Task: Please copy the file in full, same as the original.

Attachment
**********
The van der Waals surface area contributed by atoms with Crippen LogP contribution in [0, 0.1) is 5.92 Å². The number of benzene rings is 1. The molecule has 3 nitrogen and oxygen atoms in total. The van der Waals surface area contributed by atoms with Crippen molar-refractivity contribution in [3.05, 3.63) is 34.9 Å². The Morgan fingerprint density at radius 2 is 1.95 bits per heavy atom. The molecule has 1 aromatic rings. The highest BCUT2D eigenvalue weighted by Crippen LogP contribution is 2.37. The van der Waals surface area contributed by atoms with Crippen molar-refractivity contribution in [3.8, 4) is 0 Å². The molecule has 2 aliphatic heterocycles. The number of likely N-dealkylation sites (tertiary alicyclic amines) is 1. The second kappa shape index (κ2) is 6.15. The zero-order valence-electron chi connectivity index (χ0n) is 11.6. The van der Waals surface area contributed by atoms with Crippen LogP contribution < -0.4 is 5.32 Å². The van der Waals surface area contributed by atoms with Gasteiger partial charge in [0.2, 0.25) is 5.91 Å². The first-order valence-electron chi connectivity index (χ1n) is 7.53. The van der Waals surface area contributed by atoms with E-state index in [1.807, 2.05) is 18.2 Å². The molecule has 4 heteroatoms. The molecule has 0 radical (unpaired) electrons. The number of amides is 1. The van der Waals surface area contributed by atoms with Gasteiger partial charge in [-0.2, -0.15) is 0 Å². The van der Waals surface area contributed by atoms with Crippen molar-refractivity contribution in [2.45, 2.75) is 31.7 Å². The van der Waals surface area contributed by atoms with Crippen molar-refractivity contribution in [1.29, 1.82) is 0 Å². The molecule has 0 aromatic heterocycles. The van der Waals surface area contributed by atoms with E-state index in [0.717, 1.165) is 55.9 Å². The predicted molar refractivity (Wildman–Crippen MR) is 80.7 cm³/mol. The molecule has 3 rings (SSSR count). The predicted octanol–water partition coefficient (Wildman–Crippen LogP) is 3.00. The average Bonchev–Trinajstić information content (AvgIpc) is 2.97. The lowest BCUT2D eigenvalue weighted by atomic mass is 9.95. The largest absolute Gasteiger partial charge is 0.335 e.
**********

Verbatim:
The van der Waals surface area contributed by atoms with Crippen LogP contribution in [0, 0.1) is 5.92 Å². The number of benzene rings is 1. The molecule has 3 nitrogen and oxygen atoms in total. The van der Waals surface area contributed by atoms with Crippen molar-refractivity contribution in [3.05, 3.63) is 34.9 Å². The Morgan fingerprint density at radius 2 is 1.95 bits per heavy atom. The molecule has 1 aromatic rings. The highest BCUT2D eigenvalue weighted by Crippen LogP contribution is 2.37. The van der Waals surface area contributed by atoms with Crippen molar-refractivity contribution in [3.8, 4) is 0 Å². The molecule has 2 aliphatic heterocycles. The number of likely N-dealkylation sites (tertiary alicyclic amines) is 1. The second kappa shape index (κ2) is 6.15. The zero-order valence-electron chi connectivity index (χ0n) is 11.6. The van der Waals surface area contributed by atoms with Crippen LogP contribution < -0.4 is 5.32 Å². The van der Waals surface area contributed by atoms with Gasteiger partial charge in [0.2, 0.25) is 5.91 Å². The first-order valence-electron chi connectivity index (χ1n) is 7.53. The van der Waals surface area contributed by atoms with E-state index in [1.807, 2.05) is 18.2 Å². The molecule has 4 heteroatoms. The molecule has 0 radical (unpaired) electrons. The number of amides is 1. The van der Waals surface area contributed by atoms with Gasteiger partial charge in [-0.2, -0.15) is 0 Å². The van der Waals surface area contributed by atoms with Crippen molar-refractivity contribution in [2.45, 2.75) is 31.7 Å². The van der Waals surface area contributed by atoms with Crippen molar-refractivity contribution in [1.29, 1.82) is 0 Å². The molecule has 0 aromatic heterocycles. The van der Waals surface area contributed by atoms with E-state index in [0.717, 1.165) is 55.9 Å². The predicted molar refractivity (Wildman–Crippen MR) is 80.7 cm³/mol. The molecule has 3 rings (SSSR count). The predicted octanol–water partition coefficient (Wildman–Crippen LogP) is 3.00. The average Bonchev–Trinajstić information content (AvgIpc) is 2.97. The lowest BCUT2D eigenvalue weighted by atomic mass is 9.95. The largest absolute Gasteiger partial charge is 0.335 e.